The Badr Corps, however, were no match for Saddam Hussein’s armies. Their ineffectiveness was highlighted during the uprising that erupted in the south and north of the country after the Persian Gulf War of 1991. Badr forces were overwhelmed by the Republican Guards. In fact, the Badr did most of their fighting with the Mojahedin-e-Khalq in the eastern areas of the Diyala province.
Ideologically, SCIRI is caught between Sadr and Khomeini. The old guard of SCIRI, composed of veteran Najaf seminarians and former Daawa cadres, is committed to Khomeini’s enduring legacy-namely the Velayat-e-Faqih (guardianship of the jurisconsult) doctrine. But those in the modern core of SCIRI champion quintessentially Sadrist values that effectively subordinate the corpus of Islam to its spirit.
SCIRI in the post-Saddam world
SCIRI heeded U.S. warnings not to interfere in the war against Saddam Hussein’s regime. Immediately after the fall of Baghdad, however, Badr forces infiltrated the province of Diyala and fought pitched battles with remnants of the ousted regime, including Baath party diehards, Diyala tribesmen loyal to Saddam Hussein and the Mojahedin-e-Khalq.
The Badr Corps complied with U.S. demands to disarm in June. They are now officially called the Badr Organization for Development & Reconstruction. But some elements remain armed with U.S. acquiescence, as they provide security for SCIRI facilities and leaders.
SCIRI at first resisted joining the Iraqi Governing Council (IGC), but U.S. flexibility in accommodating some of SCIRI’s sensibilities, combined with the mediating roles of Ahmad Chalabi and the slain Sergio Vieira de Mello, facilitated the Supreme Council’s entry into the IGC.
The leader of the Iraqi National Council (INC), Ahmad Chalabi, has historically played a central role in maintaining links between the United States and SCIRI. When SCIRI broke off contact with the Clinton administration over the latter’s adoption of the dual containment policy towards Iran and Iraq, it was Chalabi who re-started surreptitious contact between the two sides. If serious friction develops between SCIRI and the CPA in the future, Chalabi is likely to spearhead efforts to narrow the gap between the two.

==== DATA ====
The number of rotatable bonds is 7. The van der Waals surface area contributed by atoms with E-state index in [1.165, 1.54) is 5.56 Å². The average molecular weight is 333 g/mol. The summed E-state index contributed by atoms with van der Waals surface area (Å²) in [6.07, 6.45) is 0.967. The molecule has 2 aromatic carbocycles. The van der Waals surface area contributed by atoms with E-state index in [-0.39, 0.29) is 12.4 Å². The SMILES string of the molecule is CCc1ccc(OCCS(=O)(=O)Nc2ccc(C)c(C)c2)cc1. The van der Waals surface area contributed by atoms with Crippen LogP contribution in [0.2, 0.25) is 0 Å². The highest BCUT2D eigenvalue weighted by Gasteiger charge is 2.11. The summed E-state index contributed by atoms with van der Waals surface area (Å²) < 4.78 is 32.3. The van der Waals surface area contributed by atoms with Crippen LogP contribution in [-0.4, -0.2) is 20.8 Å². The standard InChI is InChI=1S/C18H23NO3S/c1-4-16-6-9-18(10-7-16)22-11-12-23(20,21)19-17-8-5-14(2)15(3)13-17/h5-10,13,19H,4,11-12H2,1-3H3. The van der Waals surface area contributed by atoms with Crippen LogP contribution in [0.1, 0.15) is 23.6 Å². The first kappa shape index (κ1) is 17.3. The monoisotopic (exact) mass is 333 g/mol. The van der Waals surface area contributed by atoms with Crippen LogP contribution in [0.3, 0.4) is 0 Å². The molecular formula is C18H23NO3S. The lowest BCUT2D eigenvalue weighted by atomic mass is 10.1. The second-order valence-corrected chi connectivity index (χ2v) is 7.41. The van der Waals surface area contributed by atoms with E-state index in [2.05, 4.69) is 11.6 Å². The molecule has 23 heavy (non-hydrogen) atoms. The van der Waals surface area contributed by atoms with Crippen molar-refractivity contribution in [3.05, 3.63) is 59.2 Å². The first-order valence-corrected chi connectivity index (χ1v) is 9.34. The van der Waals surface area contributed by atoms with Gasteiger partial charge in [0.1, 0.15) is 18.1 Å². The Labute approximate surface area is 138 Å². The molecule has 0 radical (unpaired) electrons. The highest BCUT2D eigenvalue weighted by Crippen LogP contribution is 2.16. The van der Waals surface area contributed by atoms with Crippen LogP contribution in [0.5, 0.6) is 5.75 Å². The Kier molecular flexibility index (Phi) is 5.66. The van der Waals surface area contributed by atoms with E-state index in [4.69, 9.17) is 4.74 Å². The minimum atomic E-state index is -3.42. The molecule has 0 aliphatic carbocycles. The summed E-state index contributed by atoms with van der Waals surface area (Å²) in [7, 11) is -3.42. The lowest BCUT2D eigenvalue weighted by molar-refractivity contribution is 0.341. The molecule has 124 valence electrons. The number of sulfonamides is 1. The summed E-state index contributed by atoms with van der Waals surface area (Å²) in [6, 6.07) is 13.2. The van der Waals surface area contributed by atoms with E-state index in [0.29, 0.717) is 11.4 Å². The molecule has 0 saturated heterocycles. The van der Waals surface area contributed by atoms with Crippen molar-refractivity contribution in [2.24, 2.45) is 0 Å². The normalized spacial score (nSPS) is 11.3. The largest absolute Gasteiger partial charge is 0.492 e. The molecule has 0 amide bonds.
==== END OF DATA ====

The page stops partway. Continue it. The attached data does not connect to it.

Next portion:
The assassination on August 29 of its founder and leader, Mohammad Baqir al-Hakim, has not seriously weakened SCIRI. The Supreme Council remains the largest and most capable of the former Iraqi opposition groups.  It is also the most pro-Iranian. SCIRI is likely to enjoy strong relations with Iran for some time; ideological affinity, ethnic kinship and a network of personal relationships assure this.
However, SCIRI’s Iranian ties must be set in their proper context. SCIRI is a pragmatic entity and will likely identify local coalition building and cooperation with other groups, rather than transnational ties, as the key to success in post-occupation Iraq.
The United States would have cause to be wary of SCIRI, and its ideology, if the organization were truly representative of Iraqi Shiaism. Although SCIRI’s support base in the Shia heartlands of Iraq is not insignificant, it still cannot claim to represent the majority of the Shia community. Iraqi Shias tend to be secular and subscribe to Iraqi (as opposed to Arab) nationalism. SCIRI is therefore unlikely to dominate the post-Baathist political order. In fact, the organization’s technocratic cadres readily admit that Iraq is unlikely to turn into an Islamic regime. 
The upshot is that SCIRI is neither an ally nor foe of the United States. It is a prickly and awkward tool that the United States can use to gain some leverage over the Shia political community and to prevent the radicalization of Iraqi Shias in the decisive months ahead.
1. Author’s interview with SCIRI’s European representative, Dr. Hamid al-Bayati, on October 13, 2003.
2. Report on the Iranian Baztab website, September 4, 2003.
3. The two Kurdish factions in the north are an exception, but unlike SCIRI, they promote a local agenda.
4. Hamid Bayati’s interview in the May edition of the Middle East Intelligence Bulletin (MEIB).